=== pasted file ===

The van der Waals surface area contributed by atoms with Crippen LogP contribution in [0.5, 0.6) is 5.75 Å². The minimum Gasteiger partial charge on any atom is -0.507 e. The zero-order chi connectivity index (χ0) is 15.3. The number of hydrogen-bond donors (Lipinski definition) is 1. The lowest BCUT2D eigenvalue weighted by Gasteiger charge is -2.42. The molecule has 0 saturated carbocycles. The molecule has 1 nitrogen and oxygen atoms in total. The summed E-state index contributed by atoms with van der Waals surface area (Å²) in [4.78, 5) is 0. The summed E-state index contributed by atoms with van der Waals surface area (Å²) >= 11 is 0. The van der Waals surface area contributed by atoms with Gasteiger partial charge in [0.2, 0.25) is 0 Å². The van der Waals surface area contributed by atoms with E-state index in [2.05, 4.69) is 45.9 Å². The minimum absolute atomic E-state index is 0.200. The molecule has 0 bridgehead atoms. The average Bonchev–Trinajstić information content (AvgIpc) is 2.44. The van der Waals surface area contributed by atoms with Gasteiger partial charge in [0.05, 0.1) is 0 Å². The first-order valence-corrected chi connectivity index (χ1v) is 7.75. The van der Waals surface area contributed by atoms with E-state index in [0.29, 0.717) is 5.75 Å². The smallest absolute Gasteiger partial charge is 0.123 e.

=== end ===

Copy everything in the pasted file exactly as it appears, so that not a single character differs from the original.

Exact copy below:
The van der Waals surface area contributed by atoms with Crippen LogP contribution in [0.5, 0.6) is 5.75 Å². The minimum Gasteiger partial charge on any atom is -0.507 e. The zero-order chi connectivity index (χ0) is 15.3. The number of hydrogen-bond donors (Lipinski definition) is 1. The lowest BCUT2D eigenvalue weighted by Gasteiger charge is -2.42. The molecule has 0 saturated carbocycles. The molecule has 1 nitrogen and oxygen atoms in total. The summed E-state index contributed by atoms with van der Waals surface area (Å²) in [4.78, 5) is 0. The summed E-state index contributed by atoms with van der Waals surface area (Å²) >= 11 is 0. The van der Waals surface area contributed by atoms with Gasteiger partial charge in [0.2, 0.25) is 0 Å². The van der Waals surface area contributed by atoms with E-state index in [2.05, 4.69) is 45.9 Å². The minimum absolute atomic E-state index is 0.200. The molecule has 0 bridgehead atoms. The average Bonchev–Trinajstić information content (AvgIpc) is 2.44. The van der Waals surface area contributed by atoms with Gasteiger partial charge in [0.05, 0.1) is 0 Å². The first-order valence-corrected chi connectivity index (χ1v) is 7.75. The van der Waals surface area contributed by atoms with E-state index in [0.29, 0.717) is 5.75 Å². The smallest absolute Gasteiger partial charge is 0.123 e.